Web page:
Catholic Health Saints, Catholic Health Association

St. John of God – patron saint of hospitals and the sick – was separated from his family in Portugal at a very young age, became a shepherd in Spain, joined the army, fought against the French and the Turks, and indulged in all manner of extracurricular depravity with fellow soldiers. Following a scare, he decided to amend his life, resolving to offer himself in ransom for Christians held captive by Muslims in North Africa. But events led him to Granada, where he turned to selling religious literature. 

There, he heard John of Avila preach about repentance, which affected him so much that he bemoaned his sins in public, gave away his money, subjected himself to ridicule, and was eventually placed in the hospital and treated as a lunatic – which at the time meant scourging. John of Avila came to visit him and perceived that he was not mad, but rather motivated to undergo such ostracism and treatment as a means of penance. He told him to put his energies instead towards the service of others.

He began by caring for others in the same hospital, and quickly decided to found one himself – at age forty. He sought out the sick on the streets and nursed them on the spot, but soon rented a place to which he personally carried them. His relentless efforts attracted the attention and support of the local bishop; the Brothers Hospitallers, formed with like-minded men, survives to this day. 

After fifteen years of constant service, he died on March 8, 1550, the same year another patron saint of the sick with a remarkably similar biography was born. St. Camillus de Lellis, mercenary and brawler, found himself wandering from place to place for a time, trying to overcome a serious gambling addiction, a bad temper, and an “obstinate self-will.” He also cared for others in the hospital where he underwent treatment before founding his own health-care oriented religious order, identified by its red cross, which innovated by tending to anyone injured on the battlefield without distinction. Sound familiar?

Their lives remind us that having once been at odds with the Church does not disqualify one from becoming a saint – or from making enduring contributions to health care rooted in uncompromising fidelity to the Gospel. That should give hope to us all – even to those who have done great damage to the Church (and the country) from within by their obstinate dissent, such as the Catholic Health Association (CHA) and Catholic Health Care West (CHW).

     The Miracle of St. John of God (Francesco Solimena c. 1690)

One CHW hospital in Phoenix was recently stripped of its identity for performing a direct abortion. Other CHW hospitals have a troubling record of performing sterilizations, covering contraception, and granting funds to organizations that promote such things. The obvious problems with ObamaCare did not stop the CHA, under the leadership of Sr. Carol Keehan, from endorsing it over the bishops’ plain objections. By posturing to create the impression that Catholics were united on the essentials – abortion and conscience protection – they helped pass the bill, which is likely to be counterproductive and unconstitutional in any event.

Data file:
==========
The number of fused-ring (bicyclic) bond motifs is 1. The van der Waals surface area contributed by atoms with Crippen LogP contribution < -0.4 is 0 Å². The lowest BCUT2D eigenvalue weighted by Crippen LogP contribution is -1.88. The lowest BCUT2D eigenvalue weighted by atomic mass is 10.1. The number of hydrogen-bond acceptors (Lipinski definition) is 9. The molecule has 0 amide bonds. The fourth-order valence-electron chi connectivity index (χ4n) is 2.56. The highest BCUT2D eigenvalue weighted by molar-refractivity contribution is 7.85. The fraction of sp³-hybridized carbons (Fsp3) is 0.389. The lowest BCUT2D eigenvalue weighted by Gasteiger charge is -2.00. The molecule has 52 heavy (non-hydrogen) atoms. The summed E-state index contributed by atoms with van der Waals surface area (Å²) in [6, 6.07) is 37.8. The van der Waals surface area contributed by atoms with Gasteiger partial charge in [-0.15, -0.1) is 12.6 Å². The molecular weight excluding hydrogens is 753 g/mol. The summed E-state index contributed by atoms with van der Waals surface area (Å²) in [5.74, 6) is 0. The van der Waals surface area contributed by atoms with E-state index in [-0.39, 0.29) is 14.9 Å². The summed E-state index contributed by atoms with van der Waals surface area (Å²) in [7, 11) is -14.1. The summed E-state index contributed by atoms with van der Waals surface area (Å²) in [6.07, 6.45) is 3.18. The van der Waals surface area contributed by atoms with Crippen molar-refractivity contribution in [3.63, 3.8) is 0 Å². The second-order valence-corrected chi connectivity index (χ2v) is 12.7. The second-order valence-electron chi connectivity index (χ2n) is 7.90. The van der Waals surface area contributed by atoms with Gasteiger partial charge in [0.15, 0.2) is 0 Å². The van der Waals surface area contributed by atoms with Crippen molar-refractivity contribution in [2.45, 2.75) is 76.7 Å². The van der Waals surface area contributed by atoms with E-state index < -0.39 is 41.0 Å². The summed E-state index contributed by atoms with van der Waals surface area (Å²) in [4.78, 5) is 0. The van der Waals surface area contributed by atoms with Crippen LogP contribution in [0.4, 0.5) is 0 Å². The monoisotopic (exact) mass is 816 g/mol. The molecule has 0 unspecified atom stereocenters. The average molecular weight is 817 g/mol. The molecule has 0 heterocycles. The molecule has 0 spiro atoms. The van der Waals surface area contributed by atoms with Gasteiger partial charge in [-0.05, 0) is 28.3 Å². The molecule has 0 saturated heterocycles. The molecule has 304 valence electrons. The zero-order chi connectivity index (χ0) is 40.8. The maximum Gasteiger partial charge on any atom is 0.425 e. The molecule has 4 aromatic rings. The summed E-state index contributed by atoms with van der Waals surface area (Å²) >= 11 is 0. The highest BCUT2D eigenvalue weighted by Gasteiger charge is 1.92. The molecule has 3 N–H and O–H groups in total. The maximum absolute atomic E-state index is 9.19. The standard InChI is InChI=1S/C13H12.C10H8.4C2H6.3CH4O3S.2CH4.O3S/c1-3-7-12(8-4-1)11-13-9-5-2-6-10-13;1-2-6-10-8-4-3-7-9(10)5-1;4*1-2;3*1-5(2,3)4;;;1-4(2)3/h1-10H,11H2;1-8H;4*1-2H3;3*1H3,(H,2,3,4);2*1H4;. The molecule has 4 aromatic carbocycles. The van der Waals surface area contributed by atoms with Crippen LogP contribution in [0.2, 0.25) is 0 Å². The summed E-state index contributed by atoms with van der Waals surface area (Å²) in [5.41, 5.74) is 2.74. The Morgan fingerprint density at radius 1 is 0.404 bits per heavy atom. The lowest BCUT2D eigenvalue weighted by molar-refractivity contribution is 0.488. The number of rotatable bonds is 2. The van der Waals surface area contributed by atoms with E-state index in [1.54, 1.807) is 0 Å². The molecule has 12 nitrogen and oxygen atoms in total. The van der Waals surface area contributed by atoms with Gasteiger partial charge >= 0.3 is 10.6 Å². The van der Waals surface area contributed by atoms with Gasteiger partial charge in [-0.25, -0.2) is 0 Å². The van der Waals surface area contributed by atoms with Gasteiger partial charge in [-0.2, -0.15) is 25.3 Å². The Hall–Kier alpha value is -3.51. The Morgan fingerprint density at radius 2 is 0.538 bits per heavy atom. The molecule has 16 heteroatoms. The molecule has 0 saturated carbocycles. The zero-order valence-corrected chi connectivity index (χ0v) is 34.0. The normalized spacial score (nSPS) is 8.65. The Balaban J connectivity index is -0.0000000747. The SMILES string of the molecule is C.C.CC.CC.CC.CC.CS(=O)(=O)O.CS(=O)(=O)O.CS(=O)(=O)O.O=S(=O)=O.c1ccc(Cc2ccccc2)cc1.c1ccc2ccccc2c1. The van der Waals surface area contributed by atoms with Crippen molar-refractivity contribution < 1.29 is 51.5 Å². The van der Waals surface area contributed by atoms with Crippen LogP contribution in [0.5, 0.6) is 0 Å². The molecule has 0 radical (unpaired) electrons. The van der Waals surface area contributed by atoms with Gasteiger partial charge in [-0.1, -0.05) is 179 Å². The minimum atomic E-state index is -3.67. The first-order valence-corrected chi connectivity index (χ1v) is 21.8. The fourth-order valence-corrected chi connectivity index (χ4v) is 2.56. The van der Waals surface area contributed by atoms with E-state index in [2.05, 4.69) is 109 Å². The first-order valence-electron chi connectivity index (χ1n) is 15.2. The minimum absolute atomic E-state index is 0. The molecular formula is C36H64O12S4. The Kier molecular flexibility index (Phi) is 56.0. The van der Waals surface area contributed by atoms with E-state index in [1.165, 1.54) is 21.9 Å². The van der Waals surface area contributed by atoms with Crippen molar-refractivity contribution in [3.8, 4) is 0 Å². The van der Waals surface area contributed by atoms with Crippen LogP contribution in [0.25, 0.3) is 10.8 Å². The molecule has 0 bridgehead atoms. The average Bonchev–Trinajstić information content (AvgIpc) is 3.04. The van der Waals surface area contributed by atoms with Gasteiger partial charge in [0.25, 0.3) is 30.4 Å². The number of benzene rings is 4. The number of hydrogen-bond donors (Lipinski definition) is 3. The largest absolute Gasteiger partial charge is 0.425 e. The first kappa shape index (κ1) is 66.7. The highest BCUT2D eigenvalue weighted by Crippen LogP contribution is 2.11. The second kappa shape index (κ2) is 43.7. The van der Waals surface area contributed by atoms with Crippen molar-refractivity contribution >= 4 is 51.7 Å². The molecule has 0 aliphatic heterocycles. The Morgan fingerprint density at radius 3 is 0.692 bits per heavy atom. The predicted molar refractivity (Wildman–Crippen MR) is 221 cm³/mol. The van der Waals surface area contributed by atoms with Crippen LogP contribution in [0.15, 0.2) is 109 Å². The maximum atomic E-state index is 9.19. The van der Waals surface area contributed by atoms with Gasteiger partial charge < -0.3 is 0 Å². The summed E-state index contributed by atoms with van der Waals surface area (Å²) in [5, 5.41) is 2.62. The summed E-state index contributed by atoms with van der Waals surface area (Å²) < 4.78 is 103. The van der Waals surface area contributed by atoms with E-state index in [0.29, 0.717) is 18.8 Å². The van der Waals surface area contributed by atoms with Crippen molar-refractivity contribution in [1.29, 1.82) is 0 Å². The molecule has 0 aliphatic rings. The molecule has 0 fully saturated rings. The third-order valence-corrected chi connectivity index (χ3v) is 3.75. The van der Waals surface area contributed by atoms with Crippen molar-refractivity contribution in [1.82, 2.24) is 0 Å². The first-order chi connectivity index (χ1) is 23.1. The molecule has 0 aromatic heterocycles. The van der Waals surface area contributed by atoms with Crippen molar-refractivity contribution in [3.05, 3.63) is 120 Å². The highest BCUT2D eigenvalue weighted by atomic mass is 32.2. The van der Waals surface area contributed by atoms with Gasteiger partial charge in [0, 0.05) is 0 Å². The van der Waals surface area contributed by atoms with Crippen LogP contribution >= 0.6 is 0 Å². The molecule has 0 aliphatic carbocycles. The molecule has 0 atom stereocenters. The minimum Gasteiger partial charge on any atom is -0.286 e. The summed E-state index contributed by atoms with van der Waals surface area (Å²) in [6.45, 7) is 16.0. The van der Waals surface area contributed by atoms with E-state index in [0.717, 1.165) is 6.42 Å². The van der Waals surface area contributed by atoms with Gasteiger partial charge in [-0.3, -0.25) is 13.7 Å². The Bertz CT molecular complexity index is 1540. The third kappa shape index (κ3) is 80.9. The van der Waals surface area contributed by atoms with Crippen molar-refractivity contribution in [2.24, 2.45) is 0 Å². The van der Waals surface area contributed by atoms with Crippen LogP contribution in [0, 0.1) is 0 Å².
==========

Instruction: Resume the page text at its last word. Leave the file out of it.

Whereas St John of God was content to play the fool, the CHA chose expediency – to stay in the good graces of the politically powerful by aligning itself with vague but ultimately hostile proposals at the expense of its identity. 

Though both St. John of God and the CHA managed to convince themselves that what they had chosen to do was good or right, only St. John showed a willingness to listen to and accept reasonable counsel. He chose to follow John of Avila’s directive to channel his zeal towards something more fruitful, whereas the CHA put its passions and interests first, explicitly rejecting clear and charitable reminders from the bishops that the organization is in fact quite off-base, however well-meaning it might be. Being a witness to the faith – and moral truth, the indispensible means of protecting humanity from abuses of power – simply proved too much to ask.  

This was not the case, Robert Ellsberg tells us in his book All Saints, for the martyrs of the plague in third-century Alexandria – a time of great persecution. People who had been living in hiding nonetheless came forward, as Christians, to care for the sick and to bury the dead – risking both infection and arrest. In the process of performing these great works of mercy, several of them also caught the disease and perished. Sixteen centuries later, St. Damian of Molokai kept that tradition alive; he came down with leprosy after personally tending to the lepers exiled on the island.

Taking a principled stand against the “fatally flawed” ObamaCare bill seems quite do-able in comparison with such heroic charity and courage. It would not have cost Sr. Keehan her life, though it would indeed have cost her the ceremonial pen Obama awarded her for her complicity. 

Truth be told, it probably would have cost her a bit more than that pen she so proudly displays – perhaps the “obstinate self-will” that St. Camillus also struggled to overcome. I hope Sr. Keehan gets there. The great patron saints of the sick prove that no person is irretrievable; the grace of God is greater than any waste or affront.

In the meantime, though, we need to secure conscience protections for professionals within Catholic organizations intent on being dutiful subcontractors to the state (which is now seeking to strip those very protections), who simply wish to live out their vocations without succumbing to the Zeitgeist.

Matthew Hanley’s new book, Determining Death by Neurological Criteria: Current Practice and Ethics, is a joint publication of the National Catholic Bioethics Center and Catholic University of America Press.